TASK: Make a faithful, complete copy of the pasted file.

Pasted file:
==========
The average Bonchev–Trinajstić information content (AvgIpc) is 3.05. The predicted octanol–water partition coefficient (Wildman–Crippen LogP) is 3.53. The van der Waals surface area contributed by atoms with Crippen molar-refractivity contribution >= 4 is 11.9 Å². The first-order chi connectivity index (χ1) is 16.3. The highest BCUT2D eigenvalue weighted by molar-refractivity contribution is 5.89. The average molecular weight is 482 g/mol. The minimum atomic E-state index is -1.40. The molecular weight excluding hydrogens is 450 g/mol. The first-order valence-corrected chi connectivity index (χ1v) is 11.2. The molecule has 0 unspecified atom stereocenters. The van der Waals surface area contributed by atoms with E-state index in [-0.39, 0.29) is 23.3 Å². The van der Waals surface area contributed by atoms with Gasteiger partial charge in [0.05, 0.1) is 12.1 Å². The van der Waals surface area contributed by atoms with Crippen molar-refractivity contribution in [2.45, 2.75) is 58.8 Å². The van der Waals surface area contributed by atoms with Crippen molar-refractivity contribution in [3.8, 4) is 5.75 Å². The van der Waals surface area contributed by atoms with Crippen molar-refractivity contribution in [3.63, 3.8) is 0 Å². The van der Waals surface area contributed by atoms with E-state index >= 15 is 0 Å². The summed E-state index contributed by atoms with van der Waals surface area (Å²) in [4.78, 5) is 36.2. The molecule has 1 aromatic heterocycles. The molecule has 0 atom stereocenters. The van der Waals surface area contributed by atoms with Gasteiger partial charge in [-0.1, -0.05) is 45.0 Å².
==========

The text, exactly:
The average Bonchev–Trinajstić information content (AvgIpc) is 3.05. The predicted octanol–water partition coefficient (Wildman–Crippen LogP) is 3.53. The van der Waals surface area contributed by atoms with Crippen molar-refractivity contribution >= 4 is 11.9 Å². The first-order chi connectivity index (χ1) is 16.3. The highest BCUT2D eigenvalue weighted by molar-refractivity contribution is 5.89. The average molecular weight is 482 g/mol. The minimum atomic E-state index is -1.40. The molecular weight excluding hydrogens is 450 g/mol. The first-order valence-corrected chi connectivity index (χ1v) is 11.2. The molecule has 0 unspecified atom stereocenters. The van der Waals surface area contributed by atoms with E-state index in [-0.39, 0.29) is 23.3 Å². The van der Waals surface area contributed by atoms with Gasteiger partial charge in [0.05, 0.1) is 12.1 Å². The van der Waals surface area contributed by atoms with Crippen molar-refractivity contribution in [2.45, 2.75) is 58.8 Å². The van der Waals surface area contributed by atoms with Crippen molar-refractivity contribution in [3.8, 4) is 5.75 Å². The van der Waals surface area contributed by atoms with Crippen molar-refractivity contribution in [3.63, 3.8) is 0 Å². The van der Waals surface area contributed by atoms with E-state index >= 15 is 0 Å². The summed E-state index contributed by atoms with van der Waals surface area (Å²) in [4.78, 5) is 36.2. The molecule has 1 aromatic heterocycles. The molecule has 0 atom stereocenters. The van der Waals surface area contributed by atoms with Gasteiger partial charge in [-0.1, -0.05) is 45.0 Å².